Bitcoin Reaches 10th Anniversary

Article Originally Posted to Blockchain Tech News
 | by Bradley Cooper

On Oct. 31, 2008, an individual going by the pseudonym Satoshi Nakamoto published a white paper titled, “Bitcoin: A Peer-to-Peer Electronic Cash System.”

In the 10 years since then, the virtual currency has gone through multiple controversies, downturns and upheavals. And while the technology behind it is now entering the mainstream, the value and future of bitcoin remain uncertain.


In the past few years, bitcoin’s value has been extremely volatile. In late 2013, it reached $1,000 only to fall again. Last December, its value skyrocketed to $19,000 only to fall back down to its current position of about $6,200.

“Those who have been involved in digital currency since the early days have seen the cyclical rise and fall of bitcoin,” Brave New Coin CEO Fran Strajnar wrote in an email to Blockchain Tech News. “I believe that bitcoin’s supply curve will continue to follow the boom-bust cycle.”

Strajnar said that bitcoin’s value will continue to rise with the upcoming block-halving in 2020. In a block-halving, the reward for bitcoin miners is cut in half. This helps ensure that there will never be more than 21 million bitcoins in circulation.

With the launch of many initial coin offerings, many have begun to question bitcoin’s position in the market.

“I think the most interesting thing to look at over the last 10 years is bitcoin’s market dominance,” Kee Jeffreys, co-founder and tech lead of Loki, wrote in an email. “Between bitcoin’s inception and late 2016, it consistently encapsulated almost the whole of the crypto market. However, during the peak of the ICO craze, we saw bitcoin dominance drop to its lowest point at about 30 percent. I think what we are seeing now is a rebirth cycle for bitcoin. With market contraction and many ICOs failing to deliver on promises, investors are more likely to move back to the perceived stability of bitcoin.”


The future of bitcoin is hotly debated by those who believe it will be the major cryptocurrency of the future and others who believe another cryptocurrency will take the top spot.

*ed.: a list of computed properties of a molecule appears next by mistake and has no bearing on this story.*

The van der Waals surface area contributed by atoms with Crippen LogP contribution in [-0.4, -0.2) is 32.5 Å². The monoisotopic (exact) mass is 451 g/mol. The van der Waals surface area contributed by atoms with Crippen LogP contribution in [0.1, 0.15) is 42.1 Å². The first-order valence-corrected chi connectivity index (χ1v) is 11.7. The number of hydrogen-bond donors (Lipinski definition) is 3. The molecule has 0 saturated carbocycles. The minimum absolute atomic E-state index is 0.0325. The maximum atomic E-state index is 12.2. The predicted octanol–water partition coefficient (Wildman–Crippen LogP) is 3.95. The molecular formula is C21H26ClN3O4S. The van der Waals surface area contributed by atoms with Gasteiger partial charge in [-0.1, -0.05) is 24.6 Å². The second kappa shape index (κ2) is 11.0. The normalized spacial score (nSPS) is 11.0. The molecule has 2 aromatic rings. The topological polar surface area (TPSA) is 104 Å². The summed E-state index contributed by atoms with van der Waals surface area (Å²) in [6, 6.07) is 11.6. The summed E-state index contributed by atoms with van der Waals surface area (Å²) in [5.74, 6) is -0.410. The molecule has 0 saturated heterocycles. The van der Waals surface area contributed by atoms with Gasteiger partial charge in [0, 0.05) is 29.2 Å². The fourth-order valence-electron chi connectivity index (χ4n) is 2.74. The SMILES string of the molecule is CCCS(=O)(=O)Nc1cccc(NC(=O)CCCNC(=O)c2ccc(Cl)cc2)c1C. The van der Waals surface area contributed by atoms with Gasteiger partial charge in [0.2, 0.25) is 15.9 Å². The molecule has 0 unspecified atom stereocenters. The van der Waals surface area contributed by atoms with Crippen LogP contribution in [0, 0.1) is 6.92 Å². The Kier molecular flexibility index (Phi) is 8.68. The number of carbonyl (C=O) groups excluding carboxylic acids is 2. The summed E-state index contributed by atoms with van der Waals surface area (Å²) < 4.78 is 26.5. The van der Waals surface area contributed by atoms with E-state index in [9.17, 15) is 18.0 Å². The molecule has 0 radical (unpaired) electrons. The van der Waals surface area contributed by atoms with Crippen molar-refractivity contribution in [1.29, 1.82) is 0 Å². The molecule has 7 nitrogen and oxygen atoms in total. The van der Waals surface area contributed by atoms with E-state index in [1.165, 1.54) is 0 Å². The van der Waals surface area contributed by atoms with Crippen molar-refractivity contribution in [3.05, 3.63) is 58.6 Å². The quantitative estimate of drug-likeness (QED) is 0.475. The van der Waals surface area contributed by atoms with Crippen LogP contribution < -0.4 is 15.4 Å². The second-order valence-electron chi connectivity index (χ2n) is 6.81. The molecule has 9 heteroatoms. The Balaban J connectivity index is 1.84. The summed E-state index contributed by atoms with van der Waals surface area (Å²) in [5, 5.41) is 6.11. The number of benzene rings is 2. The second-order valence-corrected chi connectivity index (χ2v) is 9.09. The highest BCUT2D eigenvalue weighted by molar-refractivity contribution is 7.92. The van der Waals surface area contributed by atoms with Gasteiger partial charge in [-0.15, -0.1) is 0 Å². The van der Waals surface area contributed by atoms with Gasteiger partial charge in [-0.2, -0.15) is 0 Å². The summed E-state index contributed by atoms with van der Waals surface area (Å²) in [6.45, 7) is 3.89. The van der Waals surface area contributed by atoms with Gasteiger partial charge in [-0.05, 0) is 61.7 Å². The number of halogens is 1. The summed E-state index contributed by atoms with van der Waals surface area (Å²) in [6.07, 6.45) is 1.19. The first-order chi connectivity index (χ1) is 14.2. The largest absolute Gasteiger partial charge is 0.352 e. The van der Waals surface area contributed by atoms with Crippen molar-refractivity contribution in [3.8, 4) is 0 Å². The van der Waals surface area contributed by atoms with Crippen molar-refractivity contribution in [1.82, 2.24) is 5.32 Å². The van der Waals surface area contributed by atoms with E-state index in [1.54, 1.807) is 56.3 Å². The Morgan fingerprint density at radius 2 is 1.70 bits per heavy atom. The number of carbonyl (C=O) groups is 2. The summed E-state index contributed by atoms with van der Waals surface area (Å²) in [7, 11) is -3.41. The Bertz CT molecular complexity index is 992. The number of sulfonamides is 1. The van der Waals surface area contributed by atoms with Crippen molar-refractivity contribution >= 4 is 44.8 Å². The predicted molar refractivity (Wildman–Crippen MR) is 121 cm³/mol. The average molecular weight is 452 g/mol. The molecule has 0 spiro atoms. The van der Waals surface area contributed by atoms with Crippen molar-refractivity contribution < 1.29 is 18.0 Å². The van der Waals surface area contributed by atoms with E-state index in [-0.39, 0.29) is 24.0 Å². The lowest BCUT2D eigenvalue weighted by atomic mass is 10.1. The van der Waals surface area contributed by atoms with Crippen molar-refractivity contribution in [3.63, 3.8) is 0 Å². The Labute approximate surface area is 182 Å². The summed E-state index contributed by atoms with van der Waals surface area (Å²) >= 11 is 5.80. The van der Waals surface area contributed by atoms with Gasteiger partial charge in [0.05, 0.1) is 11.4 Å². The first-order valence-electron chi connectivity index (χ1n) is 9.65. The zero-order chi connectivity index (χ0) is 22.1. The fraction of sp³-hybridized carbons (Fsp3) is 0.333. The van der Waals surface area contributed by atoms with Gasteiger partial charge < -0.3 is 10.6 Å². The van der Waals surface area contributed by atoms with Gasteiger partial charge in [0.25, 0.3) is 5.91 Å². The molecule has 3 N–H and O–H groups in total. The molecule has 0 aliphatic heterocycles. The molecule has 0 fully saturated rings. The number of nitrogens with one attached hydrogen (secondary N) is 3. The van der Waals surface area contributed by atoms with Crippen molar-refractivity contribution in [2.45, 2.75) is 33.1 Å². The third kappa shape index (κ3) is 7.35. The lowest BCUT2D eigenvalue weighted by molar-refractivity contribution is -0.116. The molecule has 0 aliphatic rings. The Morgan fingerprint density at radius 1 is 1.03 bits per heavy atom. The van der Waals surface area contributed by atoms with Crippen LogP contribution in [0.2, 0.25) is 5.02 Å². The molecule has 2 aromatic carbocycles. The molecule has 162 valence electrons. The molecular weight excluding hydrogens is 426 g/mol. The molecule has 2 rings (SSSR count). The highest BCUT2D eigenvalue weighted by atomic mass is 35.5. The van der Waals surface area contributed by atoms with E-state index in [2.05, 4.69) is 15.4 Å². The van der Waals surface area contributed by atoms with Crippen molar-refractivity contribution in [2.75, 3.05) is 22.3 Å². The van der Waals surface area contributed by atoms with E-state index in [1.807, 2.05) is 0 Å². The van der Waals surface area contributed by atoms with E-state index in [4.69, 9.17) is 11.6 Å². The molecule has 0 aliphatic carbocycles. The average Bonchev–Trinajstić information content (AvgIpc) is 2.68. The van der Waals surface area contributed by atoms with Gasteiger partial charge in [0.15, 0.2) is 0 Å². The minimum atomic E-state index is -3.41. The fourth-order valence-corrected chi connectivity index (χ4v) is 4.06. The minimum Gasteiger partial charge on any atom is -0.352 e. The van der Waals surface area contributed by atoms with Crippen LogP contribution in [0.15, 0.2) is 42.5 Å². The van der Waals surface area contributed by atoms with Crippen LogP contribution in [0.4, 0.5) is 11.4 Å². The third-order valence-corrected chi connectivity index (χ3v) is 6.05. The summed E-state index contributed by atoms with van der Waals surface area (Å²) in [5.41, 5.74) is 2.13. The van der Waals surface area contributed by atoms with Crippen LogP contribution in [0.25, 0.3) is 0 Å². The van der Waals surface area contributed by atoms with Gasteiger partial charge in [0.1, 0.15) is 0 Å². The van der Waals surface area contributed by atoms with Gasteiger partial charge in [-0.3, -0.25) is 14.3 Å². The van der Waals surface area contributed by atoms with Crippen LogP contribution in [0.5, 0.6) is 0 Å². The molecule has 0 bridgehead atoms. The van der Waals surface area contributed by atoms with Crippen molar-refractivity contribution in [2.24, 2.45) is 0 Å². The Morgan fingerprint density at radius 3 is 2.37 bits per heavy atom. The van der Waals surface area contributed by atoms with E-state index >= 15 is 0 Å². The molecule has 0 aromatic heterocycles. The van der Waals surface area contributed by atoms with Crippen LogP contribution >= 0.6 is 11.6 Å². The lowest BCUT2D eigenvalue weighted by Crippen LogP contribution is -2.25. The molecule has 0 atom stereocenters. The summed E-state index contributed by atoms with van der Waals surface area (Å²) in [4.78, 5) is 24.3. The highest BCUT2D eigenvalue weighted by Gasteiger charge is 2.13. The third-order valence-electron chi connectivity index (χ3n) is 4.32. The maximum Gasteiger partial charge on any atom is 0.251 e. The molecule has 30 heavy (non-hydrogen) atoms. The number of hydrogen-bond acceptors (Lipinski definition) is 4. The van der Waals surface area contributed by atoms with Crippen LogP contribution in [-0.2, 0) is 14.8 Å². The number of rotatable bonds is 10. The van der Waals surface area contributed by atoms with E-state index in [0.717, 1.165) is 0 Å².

“In 10 years, bitcoin will still be the dominant cryptocurrency, the gold standard in the crypto-world,” Vlad Dramaliev, head of digital marketing at aeternity, wrote in an email. “It will enjoy a much more widespread adoption, and its technological features and user-friendliness will have been greatly improved.”

Brent Jaciow, head of blockchain affairs at Utopia Music, said that cryptocurrencies will become more common, but bitcoin might not necessarily be the leader.

“As the crypto space evolves and the technology improves, a front-runner in the stable coin sector will emerge and likely be used as a substitute given the reduced volatility relative to the current most liquid cryptocurrencies,” he said. “This would seem to be the most natural progression as most developed economies move away from cash and [move] further into electronic payment solutions.”

Gabriele Giancola, co-founder and CEO of qiibee, said that that issues such as regulations, scalability and processing speed will ultimately determine whether bitcoin and other cryptocurrencies become mainstream.

Jehan Chu, co-founder of Social Alpha Foundation, said that bitcoin currently, “isn’t developed enough to be used as a payment system.”


Some of the same uncertainty attends blockchain, though many experts have said it is only a matter of time before it enters the mainstream.

“The [systemic] problems that have contributed to the rise of blockchain and its mainstream adoption have summoned many bright minds to get involved in the industry, which is why I believe that blockchain will scale and is here to stay,” Strajnar said. “When we least expect it, the first ‘killer decentralized app’ will be born — it is only a matter of time.”

The real question is when this will happen. Daniel Peled, president of Orbs, said it is important to remember where blockchain came from and give proper respect to bitcoin.

“It’s impossible to look at the progress of the entire blockchain industry without recognizing the foundational role that bitcoin played,” he said. “Every business use case, every major step forward on the infrastructure front is ultimately a credit to the initial starting point of bitcoin. Bitcoin proved that there is an application for blockchain and that it has real and tangible value.”